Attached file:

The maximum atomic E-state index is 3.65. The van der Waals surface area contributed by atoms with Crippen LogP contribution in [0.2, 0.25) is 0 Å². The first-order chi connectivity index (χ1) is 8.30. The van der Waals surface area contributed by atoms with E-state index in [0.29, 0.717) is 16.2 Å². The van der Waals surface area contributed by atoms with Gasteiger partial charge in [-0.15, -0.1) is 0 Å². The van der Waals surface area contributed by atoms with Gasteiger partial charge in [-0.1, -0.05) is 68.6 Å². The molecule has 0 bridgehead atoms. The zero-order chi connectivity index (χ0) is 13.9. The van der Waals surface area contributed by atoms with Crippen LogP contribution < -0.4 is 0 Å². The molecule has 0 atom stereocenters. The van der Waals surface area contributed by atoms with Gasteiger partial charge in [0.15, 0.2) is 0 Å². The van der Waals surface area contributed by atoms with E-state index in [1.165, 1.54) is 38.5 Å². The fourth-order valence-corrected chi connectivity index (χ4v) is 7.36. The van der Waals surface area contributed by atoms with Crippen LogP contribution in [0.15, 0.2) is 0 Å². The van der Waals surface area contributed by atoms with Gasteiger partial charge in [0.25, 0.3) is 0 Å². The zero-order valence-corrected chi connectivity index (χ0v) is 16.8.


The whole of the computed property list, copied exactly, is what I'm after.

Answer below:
The maximum atomic E-state index is 3.65. The van der Waals surface area contributed by atoms with Crippen LogP contribution in [0.2, 0.25) is 0 Å². The first-order chi connectivity index (χ1) is 8.30. The van der Waals surface area contributed by atoms with E-state index in [0.29, 0.717) is 16.2 Å². The van der Waals surface area contributed by atoms with Gasteiger partial charge in [-0.15, -0.1) is 0 Å². The van der Waals surface area contributed by atoms with Gasteiger partial charge in [-0.1, -0.05) is 68.6 Å². The molecule has 0 bridgehead atoms. The zero-order chi connectivity index (χ0) is 13.9. The van der Waals surface area contributed by atoms with Crippen LogP contribution < -0.4 is 0 Å². The molecule has 0 atom stereocenters. The van der Waals surface area contributed by atoms with Gasteiger partial charge in [0.15, 0.2) is 0 Å². The van der Waals surface area contributed by atoms with E-state index in [1.165, 1.54) is 38.5 Å². The fourth-order valence-corrected chi connectivity index (χ4v) is 7.36. The van der Waals surface area contributed by atoms with Crippen LogP contribution in [0.15, 0.2) is 0 Å². The van der Waals surface area contributed by atoms with Gasteiger partial charge in [0.25, 0.3) is 0 Å². The zero-order valence-corrected chi connectivity index (χ0v) is 16.8.